7 facts you didn't know about Roland Garros

By the end of May every year, the biggest names in tennis gather in Paris to fight it out for the French Open title at Roland Garros, one of the most prestigious tennis grand slams. We have dug up some interesting facts about the championship that you would be amazed to read or were unaware of.

©Roland Garros©Roland Garros Official Site

Who is Roland Garros?

You would be surprised to know that Roland Garros (External link) was an aviator and a war hero who was interested more in football, rugby and cycling than in tennis. Amongst many other recognitions, he is best remembered for equipping fighter planes with machine gun through the propeller. In 1928, when it was France’s turn to defend the Davis cup, the stadium was constructed and named after the famous war veteran.

Is the surface made of clay?

Not really! Back in the 1980s, for practical reasons, powdered terra cotta was scattered all over the grass courts to prevent them from drying. Over the years, many technological advances were made, but the concept has remained the same. As of today, the courts consist of five layers (External link) that are about 80 centimetres in depth in total. The first layer is made of stones, followed by gravel, volcanic residue, limestone and finally a thin layer of crushed brick, giving the courts an ochre hue.

Venue French Open ©Sportisto

How big is the venue?

In comparison with other grand slams, Roland Garros is the smallest in terms of the overall size. Within a 21-acres complex, you will come across 21 courts, a garden, a restaurant, a bar complex and a multimedia museum on the history of tennis. On the other hand, the US Open held at USTA National Tennis Center spreads across 46.5 acres with 22 courts and 12 parks, followed by Wimbledon which covers 42 acres with 37 courts and Melbourne Park that is home to the Australian Open with 39 courts. The French Open may be the smallest, but it is the most accessible to travellers thanks to its proximity to the city centre.

AAlthea Gibson ©Tennis Majors

Who is the first African-American to win the tournament?

The first person to come to our mind is Serena Williams, but in fact it was Althea Gibson who had triumphed at the French Open in 1956. She beat the defending champion, Angela Mortimer in straight sets to win the tournament. Her win at the Roland Garros caused ripples worldwide and was historically a significant movement for African-American community. With the hope of breaking more barriers for African-Americans, she turned her attention to basketball and golf and turned professional in both the sports.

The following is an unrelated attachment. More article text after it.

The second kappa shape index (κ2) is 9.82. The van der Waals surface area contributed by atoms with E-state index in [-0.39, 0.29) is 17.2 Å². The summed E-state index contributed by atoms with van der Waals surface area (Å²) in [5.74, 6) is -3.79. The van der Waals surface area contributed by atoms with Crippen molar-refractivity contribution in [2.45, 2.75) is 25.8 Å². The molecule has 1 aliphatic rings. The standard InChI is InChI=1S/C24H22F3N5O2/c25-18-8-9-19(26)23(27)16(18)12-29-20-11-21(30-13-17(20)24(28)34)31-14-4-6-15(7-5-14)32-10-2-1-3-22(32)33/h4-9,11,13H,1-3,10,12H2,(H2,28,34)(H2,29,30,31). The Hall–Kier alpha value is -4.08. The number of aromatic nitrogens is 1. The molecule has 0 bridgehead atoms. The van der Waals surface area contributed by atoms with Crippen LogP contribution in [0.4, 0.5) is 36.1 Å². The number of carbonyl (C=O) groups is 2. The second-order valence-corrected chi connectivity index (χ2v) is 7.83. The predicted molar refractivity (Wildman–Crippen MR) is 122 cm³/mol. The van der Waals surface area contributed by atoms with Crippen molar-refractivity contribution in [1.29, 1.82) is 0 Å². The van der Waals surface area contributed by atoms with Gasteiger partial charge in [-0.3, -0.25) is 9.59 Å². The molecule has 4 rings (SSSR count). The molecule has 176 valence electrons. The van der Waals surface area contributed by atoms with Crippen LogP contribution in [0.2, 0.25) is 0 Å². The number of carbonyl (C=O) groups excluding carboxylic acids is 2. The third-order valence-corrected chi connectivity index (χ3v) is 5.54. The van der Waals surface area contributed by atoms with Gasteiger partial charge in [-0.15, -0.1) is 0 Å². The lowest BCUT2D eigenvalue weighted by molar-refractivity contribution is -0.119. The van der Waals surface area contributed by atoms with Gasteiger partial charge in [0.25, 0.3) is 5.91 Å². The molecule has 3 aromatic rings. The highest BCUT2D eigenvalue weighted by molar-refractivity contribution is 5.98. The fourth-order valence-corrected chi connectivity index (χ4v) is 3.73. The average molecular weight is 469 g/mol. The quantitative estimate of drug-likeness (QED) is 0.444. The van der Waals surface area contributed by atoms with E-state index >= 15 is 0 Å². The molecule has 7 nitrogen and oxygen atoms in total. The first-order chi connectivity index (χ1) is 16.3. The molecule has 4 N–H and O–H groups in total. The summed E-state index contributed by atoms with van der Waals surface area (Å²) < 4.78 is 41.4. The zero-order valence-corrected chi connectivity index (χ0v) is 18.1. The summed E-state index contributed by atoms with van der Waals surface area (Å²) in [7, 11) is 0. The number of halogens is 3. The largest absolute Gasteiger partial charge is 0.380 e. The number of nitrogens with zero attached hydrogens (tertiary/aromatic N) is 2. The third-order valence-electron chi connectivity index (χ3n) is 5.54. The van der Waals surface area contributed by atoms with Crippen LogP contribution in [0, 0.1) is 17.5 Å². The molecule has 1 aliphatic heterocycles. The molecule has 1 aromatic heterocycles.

Who is the youngest French Open champion?

When it comes to men’s singles, Michael Chang was just 17 when he won the tournament in 1989. He defeated Stefan Edberg in a five-set match to lift the title. Although he was seeded 15, he beat top players like Pete Sampras, Ivan Lendl (No. 1 player back then) to reach the finals. When it comes to women’s singles, in 1990, at the age of 16, Monica Seles went on to become the youngest player to win the championship. She beat Steffi Graf, seeded no. 1 in the tournament, in straight sets to win the grand slam.

Who is the record holder for most French Open titles?

Rafael Nadal with 13 titles, is the most successful player and the king of the clay court. This incredible feat would continue to reverberate for many generations and decades. His ability to hit a forehand with its uncanny topspin and his court coverage has unsettled many of the top players. When it comes to women’s singles, Chris Evert holds the record for winning seven titles, followed by Steffi Graf. Her immaculate footwork, placement and undeterred focus gave her an advantage over her opponents.

Why many top players are unsuccessful at Roland Garros?

French Open is the only grand slam which is played on the clay court. The ball tends to bounce higher and slower than any other surface, making the tournament the most physically demanding. Strong ground strokes and solid serves are not enough to dominate the game, as the opponents have enough time to recover. Players who are quick on their feet and who bring variety to their game have more chances of winning. This explains why extremely talented players like Roger Federer, Novak Djokovic, Venus Williams, and Pete Sampras have not been successful on the clay court.